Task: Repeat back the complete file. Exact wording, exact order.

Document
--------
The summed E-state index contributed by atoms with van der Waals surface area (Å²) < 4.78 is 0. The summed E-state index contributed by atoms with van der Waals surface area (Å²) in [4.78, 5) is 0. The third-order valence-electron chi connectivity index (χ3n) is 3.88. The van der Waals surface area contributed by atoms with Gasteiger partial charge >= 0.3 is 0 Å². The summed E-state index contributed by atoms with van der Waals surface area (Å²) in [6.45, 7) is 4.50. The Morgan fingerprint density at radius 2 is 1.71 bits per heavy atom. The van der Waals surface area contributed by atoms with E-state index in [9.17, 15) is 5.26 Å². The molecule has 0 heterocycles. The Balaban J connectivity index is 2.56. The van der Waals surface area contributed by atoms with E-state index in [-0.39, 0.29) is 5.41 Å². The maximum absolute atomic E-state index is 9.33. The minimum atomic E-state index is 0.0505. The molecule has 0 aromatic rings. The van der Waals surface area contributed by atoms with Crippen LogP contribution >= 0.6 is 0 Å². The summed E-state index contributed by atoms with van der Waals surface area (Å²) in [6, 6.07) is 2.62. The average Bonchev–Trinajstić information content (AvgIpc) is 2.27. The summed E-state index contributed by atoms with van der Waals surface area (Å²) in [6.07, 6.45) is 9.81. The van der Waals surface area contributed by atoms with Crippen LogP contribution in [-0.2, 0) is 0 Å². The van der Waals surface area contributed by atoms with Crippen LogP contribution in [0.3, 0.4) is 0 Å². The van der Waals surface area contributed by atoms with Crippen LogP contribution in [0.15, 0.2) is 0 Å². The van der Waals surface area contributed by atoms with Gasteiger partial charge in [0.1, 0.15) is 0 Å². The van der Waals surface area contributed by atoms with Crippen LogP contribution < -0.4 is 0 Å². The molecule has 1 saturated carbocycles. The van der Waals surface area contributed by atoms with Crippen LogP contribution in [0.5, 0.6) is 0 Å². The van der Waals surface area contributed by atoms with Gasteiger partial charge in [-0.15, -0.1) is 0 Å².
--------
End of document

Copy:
The summed E-state index contributed by atoms with van der Waals surface area (Å²) < 4.78 is 0. The summed E-state index contributed by atoms with van der Waals surface area (Å²) in [4.78, 5) is 0. The third-order valence-electron chi connectivity index (χ3n) is 3.88. The van der Waals surface area contributed by atoms with Gasteiger partial charge >= 0.3 is 0 Å². The summed E-state index contributed by atoms with van der Waals surface area (Å²) in [6.45, 7) is 4.50. The Morgan fingerprint density at radius 2 is 1.71 bits per heavy atom. The van der Waals surface area contributed by atoms with E-state index in [9.17, 15) is 5.26 Å². The molecule has 0 heterocycles. The Balaban J connectivity index is 2.56. The van der Waals surface area contributed by atoms with E-state index in [-0.39, 0.29) is 5.41 Å². The maximum absolute atomic E-state index is 9.33. The minimum atomic E-state index is 0.0505. The molecule has 0 aromatic rings. The van der Waals surface area contributed by atoms with Crippen LogP contribution >= 0.6 is 0 Å². The summed E-state index contributed by atoms with van der Waals surface area (Å²) in [6, 6.07) is 2.62. The average Bonchev–Trinajstić information content (AvgIpc) is 2.27. The summed E-state index contributed by atoms with van der Waals surface area (Å²) in [6.07, 6.45) is 9.81. The van der Waals surface area contributed by atoms with Crippen LogP contribution in [-0.2, 0) is 0 Å². The van der Waals surface area contributed by atoms with Crippen LogP contribution in [0.3, 0.4) is 0 Å². The van der Waals surface area contributed by atoms with Crippen LogP contribution in [0.15, 0.2) is 0 Å². The van der Waals surface area contributed by atoms with Gasteiger partial charge in [0.1, 0.15) is 0 Å². The van der Waals surface area contributed by atoms with Crippen LogP contribution < -0.4 is 0 Å². The molecule has 1 saturated carbocycles. The van der Waals surface area contributed by atoms with Crippen LogP contribution in [0.5, 0.6) is 0 Å². The van der Waals surface area contributed by atoms with Gasteiger partial charge in [-0.15, -0.1) is 0 Å².